The Real Heart Healthy Diet

Dr. Dean Ornish and Dr. Caldwell Esselstyn Jr. have clearly demonstrated that low-fat Whole Food Plant Based (WFPB) diets can prevent and treat coronary artery disease (CAD). Their diets are truly low in fat as approximately 10% of  total calories are derived from fat.  The American Heart Association’s guidelines for fat are ridiculously liberal as they advise Americans to limit total fat intake to less than 25 – 35% of total calories. The United States Department of Agriculture (USDA) recommends adults older than 19 years old to consume 20-35% of calories from fat. Contrary to popular belief, neither the AHA or the USDA has ever recommended dietary fat levels anywhere close to what’s been shown to prevent and even reverse CAD.

From 1990 to 2005-2006, Americans consumed an average of 34% of their total calories as fat. This amount of fat consumption exceeds even the AHA’s liberal standards.

The AHA and the USDA guidelines for dietary fat intake haven’t changed all that much in the last three decades. And although both the AHA and the USDA recommend diets high in fruits, vegetables, legumes and whole grains, they never clearly encourage folks to severely limit meat, fish, poultry, eggs, dairy and added oils.  In fact, the USDA encourages certain oils (ie. Olive and canola, safflower, soybean, corn and cottonseed).

Following these guidelines will ensure that CAD will continue to cause the premature deaths of thousands of Americans.

According to the Centers for Disease Control (CDC), 385,000 people die from coronary heart disease annually.  We won’t make much of a dent in these numbers unless dietary professionals start promoting low-fat WFPB diets.

Heart attack survivors are often put on statin drugs and are asked to make small and mostly insignificant changes in their diet. These changes include, but are not limited to:

  •    Replace eggs with egg whites
  •    Replace butter or margarine with olive, coconut or canola oil
  •    Replace vegetable oils with olive, coconut or canola oil
  •    Replace butter with light butter
  •    Replace bacon with turkey bacon
  •    Replace cheese with reduced fat cheese
  •    Replace red meat with poultry and fish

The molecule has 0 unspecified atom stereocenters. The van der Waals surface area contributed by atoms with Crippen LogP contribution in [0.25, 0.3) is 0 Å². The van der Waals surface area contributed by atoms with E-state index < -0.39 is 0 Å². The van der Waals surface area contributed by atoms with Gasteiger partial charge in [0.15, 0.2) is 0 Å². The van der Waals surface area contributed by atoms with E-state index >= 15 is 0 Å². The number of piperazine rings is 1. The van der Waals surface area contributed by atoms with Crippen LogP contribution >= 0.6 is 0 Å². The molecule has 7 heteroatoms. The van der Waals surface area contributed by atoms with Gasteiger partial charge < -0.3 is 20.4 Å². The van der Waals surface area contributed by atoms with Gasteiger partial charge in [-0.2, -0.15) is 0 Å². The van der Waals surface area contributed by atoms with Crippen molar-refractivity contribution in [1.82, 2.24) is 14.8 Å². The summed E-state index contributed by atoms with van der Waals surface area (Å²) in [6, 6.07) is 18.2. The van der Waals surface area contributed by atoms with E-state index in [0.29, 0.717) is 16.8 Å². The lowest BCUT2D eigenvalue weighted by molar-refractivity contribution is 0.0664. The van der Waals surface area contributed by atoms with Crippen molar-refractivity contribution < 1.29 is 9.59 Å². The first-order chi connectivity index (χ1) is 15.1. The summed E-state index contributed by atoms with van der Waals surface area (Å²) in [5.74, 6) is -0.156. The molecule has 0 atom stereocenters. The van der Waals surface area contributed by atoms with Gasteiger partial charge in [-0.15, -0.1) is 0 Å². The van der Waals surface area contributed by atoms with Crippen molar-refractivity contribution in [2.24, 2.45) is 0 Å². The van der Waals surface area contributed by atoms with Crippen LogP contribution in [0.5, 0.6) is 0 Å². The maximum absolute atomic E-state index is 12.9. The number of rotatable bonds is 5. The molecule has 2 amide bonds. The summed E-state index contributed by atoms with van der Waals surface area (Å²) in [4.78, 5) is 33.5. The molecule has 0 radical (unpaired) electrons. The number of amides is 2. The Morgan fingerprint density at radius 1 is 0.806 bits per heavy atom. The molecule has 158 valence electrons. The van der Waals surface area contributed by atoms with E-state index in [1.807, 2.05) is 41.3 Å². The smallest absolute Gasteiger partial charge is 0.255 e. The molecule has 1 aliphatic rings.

•    Replace whole milk with 1% or skim milk

Dietitians have been making these recommendations for decades, and unless they start helping people transition to low-fat WFPB diets with no added fat, salt and sugar, Americans will continue to be plagued by CAD.

I was recently made aware of  the “Healthy Hearts on the Hill”Coalition”. The “Hill” represents the West Hill, Arbor Hill and South End communities of Albany, NY.  The Coalition’s mission is to facilitate community neighbors’ engagement in health-promoting behaviors known to reduce risks for heart disease and disability, thereby creating healthier communities.  It is certainly a noble mission.  However, this list of 14 so called heart-healthy recipes contains recipes, that any preparation of which would be considered disease-promoting behavior. The list includes:

  •  6 recipes that exceed 25% of total calories as fat (Exceeds the AHA’s liberal guidelines)
  •  7 recipes exceed 7% of total calories as saturated fat (Exceeds the AHA’s liberal guidelines)
  •  Only 3 recipes provide less than 20% of total calories as fat.
  • The recipes include the following disease-promoting foods
    • Salmon
    • Turkey
    • Ham Hocks
    • Butter
    • Cheddar Cheese
    • Skim milk
    • Eggs
    • Chicken
    • Beef
    • Oils

 Four of the recipes can only be described as artery damaging by any reasonable person. They include:

  • A recipe that provides 47% of calories as fat and 22% calories as saturated fat
  • A recipe that provides 50% of calories as fat and 11.5% calories as saturated fat
  •  A recipe that provides 61% of calories as fat and 14.7% calories as saturated fat
  •  A recipe that provides 33% of calories as fat 19% calories as saturated fat and 1096 mg sodium!

These recipes represent guidelines that result in a slightly altered version of the chronic disease-promoting Standard American Diet (SAD). Because compliant CAD patients feel they are following a heart-healthy lifestyle, they are often surprised when they have future coronary events.  CAD patients that follow the Ornish or Esselstyn programs are much less likely to have future coronary events. 

If you are a CAD patient and your dietitian is recommending the same insignificant changes that have been around for decades, find yourself another dietitian. Find one that wants to help you stop the progression of, and maybe even reverse your CAD!

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